More Steps, Faster Results

New method lets supercomputers model key details of greenhouse gases and molecules relevant to automobile combustion.

molecules
A heavier 13CH2D2 (right) molecule oscillates faster than a normal 12CH2D2 (left) molecule. Using the new computational method to investigate such fine differences can reveal details relevant to combustion chemistry. Image courtesy of Hua-Gen Yu.

The Science

Supercomputers can calculate how a molecule’s atoms move, giving insights for astrophysics, fuel use, and more. To determine a molecule’s rotational and vibrational energies, chemists collect data about the positions of its atoms in space. The data is a table of numbers. Without a more clever approach to calculating the positions, the largest supercomputers are overwhelmed by six-atom molecules, for which the table would contain hundreds of billions of rows and columns. Thanks to chemists at Brookhaven National Laboratory, supercomputers can now calculate vibrational energies for larger, floppy molecules without relying on approximations.

The Impact

The new method substantially improves the reliability of comparisons between computed and experimental spectra. These comparisons provide means to ensure the accuracy of the computational method. Calculating how molecules twist and oscillate is important in understanding everything from how the universe works to interpreting new results on combustion engines.

Summary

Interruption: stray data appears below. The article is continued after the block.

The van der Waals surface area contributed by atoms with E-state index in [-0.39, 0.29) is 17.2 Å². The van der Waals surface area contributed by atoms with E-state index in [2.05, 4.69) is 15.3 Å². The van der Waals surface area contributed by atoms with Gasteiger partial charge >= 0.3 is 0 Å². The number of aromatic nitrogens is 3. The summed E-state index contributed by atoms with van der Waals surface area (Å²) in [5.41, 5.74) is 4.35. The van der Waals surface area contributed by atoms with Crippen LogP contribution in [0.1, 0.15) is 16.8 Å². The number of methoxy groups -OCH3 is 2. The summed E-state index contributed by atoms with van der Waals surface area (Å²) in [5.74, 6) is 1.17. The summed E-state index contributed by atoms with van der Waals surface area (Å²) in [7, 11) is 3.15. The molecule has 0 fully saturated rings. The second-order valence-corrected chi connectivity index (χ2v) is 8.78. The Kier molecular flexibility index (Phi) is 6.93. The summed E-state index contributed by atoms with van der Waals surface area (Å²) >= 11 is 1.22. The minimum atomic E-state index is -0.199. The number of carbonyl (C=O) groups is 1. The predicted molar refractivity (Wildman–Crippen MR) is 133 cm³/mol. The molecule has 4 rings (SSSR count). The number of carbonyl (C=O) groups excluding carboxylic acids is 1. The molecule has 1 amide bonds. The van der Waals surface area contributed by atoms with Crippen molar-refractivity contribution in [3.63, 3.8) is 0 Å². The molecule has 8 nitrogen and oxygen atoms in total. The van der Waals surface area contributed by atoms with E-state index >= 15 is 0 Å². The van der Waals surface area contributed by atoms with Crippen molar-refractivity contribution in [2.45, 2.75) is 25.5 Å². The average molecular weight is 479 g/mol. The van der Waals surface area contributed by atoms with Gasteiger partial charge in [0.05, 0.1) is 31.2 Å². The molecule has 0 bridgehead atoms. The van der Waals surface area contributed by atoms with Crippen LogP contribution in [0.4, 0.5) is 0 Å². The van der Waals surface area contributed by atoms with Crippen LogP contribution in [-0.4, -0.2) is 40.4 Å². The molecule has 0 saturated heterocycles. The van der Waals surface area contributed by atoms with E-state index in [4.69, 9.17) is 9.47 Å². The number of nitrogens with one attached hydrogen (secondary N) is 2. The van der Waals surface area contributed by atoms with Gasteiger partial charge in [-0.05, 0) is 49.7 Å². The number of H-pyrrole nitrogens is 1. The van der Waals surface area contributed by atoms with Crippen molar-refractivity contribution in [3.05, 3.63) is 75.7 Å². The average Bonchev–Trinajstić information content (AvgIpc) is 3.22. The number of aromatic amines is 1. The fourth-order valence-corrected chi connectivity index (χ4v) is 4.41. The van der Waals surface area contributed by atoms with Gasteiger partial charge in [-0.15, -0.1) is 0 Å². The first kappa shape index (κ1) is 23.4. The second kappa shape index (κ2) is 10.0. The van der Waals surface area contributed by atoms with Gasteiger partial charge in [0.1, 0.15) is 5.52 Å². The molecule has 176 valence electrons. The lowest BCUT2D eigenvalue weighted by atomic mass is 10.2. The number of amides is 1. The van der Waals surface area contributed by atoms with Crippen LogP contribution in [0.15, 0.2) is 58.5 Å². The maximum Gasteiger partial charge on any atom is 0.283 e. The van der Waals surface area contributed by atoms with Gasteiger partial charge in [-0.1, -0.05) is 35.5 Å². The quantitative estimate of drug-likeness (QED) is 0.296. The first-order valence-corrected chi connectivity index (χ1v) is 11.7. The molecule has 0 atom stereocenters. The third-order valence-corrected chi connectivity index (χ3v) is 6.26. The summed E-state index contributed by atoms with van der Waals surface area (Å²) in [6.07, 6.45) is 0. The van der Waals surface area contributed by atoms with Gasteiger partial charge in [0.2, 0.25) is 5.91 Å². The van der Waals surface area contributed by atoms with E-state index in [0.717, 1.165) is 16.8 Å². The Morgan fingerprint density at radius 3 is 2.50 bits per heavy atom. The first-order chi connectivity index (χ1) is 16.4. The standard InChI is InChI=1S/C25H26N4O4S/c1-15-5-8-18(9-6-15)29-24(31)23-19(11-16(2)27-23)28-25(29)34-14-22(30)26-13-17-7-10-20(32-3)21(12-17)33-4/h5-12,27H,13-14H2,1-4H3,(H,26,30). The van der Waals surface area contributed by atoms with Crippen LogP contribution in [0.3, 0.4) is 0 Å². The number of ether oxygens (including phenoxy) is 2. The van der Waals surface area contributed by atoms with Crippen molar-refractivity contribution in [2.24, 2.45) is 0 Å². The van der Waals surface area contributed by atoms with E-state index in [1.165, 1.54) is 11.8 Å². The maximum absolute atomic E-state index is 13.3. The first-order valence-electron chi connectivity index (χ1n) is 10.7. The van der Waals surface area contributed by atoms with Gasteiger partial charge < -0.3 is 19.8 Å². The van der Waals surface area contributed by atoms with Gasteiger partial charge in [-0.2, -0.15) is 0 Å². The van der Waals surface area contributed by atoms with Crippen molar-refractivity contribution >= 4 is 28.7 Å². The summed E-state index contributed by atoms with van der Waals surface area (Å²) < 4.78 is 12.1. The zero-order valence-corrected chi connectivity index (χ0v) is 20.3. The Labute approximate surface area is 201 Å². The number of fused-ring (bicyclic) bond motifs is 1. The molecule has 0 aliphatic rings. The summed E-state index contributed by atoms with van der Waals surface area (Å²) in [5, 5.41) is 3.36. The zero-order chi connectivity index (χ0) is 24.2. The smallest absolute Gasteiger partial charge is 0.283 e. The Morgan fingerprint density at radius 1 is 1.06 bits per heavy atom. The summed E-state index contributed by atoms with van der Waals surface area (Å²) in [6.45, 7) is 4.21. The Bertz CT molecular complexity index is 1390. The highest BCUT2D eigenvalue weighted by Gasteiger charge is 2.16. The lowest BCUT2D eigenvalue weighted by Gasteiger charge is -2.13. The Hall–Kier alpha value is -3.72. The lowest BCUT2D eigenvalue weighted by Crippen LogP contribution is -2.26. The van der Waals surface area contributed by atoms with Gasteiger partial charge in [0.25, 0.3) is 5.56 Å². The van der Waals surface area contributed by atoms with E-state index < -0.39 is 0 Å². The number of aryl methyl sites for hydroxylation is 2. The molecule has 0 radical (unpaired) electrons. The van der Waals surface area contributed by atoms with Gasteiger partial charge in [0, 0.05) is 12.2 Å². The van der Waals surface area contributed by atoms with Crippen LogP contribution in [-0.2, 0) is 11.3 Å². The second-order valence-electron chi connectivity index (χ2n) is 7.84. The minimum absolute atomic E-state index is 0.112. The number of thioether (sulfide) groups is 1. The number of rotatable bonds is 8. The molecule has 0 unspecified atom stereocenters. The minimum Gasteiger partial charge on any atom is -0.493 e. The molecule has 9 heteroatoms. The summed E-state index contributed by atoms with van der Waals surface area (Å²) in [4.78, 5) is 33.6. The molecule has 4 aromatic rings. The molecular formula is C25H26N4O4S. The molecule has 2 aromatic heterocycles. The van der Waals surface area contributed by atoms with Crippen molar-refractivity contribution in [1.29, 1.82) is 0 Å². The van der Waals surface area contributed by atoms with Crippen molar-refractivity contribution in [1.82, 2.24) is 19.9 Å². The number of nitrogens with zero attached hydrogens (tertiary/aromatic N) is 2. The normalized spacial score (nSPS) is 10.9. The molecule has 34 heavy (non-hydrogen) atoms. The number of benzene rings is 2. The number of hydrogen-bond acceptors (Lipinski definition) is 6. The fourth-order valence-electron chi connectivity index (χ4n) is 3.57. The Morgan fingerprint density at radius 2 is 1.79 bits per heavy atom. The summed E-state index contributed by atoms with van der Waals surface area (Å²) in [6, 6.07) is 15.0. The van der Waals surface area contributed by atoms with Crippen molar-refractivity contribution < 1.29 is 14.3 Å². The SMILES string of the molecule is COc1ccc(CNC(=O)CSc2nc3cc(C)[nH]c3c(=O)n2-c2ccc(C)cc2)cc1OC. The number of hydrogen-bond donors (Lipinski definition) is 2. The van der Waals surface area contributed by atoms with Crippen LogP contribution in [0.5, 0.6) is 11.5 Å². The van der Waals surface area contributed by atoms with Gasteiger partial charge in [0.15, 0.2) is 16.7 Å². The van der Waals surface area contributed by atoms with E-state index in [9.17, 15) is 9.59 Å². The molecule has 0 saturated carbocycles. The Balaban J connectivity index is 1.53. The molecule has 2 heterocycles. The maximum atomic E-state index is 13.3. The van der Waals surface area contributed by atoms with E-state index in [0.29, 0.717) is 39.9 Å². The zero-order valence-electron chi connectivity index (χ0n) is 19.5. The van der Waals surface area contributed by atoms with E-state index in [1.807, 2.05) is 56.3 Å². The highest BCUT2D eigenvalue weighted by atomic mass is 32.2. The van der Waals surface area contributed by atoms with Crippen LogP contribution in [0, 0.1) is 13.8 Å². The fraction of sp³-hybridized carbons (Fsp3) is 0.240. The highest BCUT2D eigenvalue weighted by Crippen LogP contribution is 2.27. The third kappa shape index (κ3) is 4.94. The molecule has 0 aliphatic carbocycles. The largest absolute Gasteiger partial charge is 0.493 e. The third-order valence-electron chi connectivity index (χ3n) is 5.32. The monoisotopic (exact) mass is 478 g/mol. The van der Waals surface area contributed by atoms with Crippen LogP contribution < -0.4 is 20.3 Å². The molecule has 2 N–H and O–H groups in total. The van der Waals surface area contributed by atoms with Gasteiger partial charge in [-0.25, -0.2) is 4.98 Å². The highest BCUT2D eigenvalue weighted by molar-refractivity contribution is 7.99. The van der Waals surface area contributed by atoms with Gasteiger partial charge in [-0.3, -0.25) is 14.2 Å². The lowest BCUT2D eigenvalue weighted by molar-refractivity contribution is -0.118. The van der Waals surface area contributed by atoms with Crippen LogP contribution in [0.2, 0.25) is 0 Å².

For semi-rigid molecules at low energies, the well-established normal mode approximation gives a basic understanding of molecular vibrations and their associated infrared spectra. For floppy molecules, or molecules with enough vibrational energy to distort far from the low-energy structure, more powerful theoretical tools are required. The problem can be posed without approximation as a large matrix diagonalization, but with an apparently intractable scaling problem. Each additional atom in the molecule requires diagonalization of a matrix with up to 1000 times as many rows and columns as was required for the smaller molecule. Without a more clever approach, this scaling would overwhelm the largest current supercomputers for six-atom molecules, for which the relevant square matrix would have hundreds of billions of rows and columns. At Brookhaven National Laboratory, computational chemists have developed efficient, rigorous methods to solve the equivalent problem by recasting it as a nested set of lower dimensional problems. The general algorithm has been applied to compute highly excited vibrational frequencies for molecules with up to six atoms. The most recent multi-layer Lanczos algorithm can provide accurate spectroscopic absorption strengths, in addition to the vibrational transition frequencies, at only modest additional computational cost. The method requires an accurate dipole moment surface in addition to the ab initio potential energy surface, but provides an additional key observable for comparison with experiment, to highlight the dominant features in a complex absorption spectrum. An application to 91 experimental infrared vibrational bands of CH2D2 showed excellent frequency agreement (0.67 cm-1 root-mean-square error) and reassigned 20 bands. The team discovered an anomalous carbon isotope shift in the CH2 twisting vibrational mode.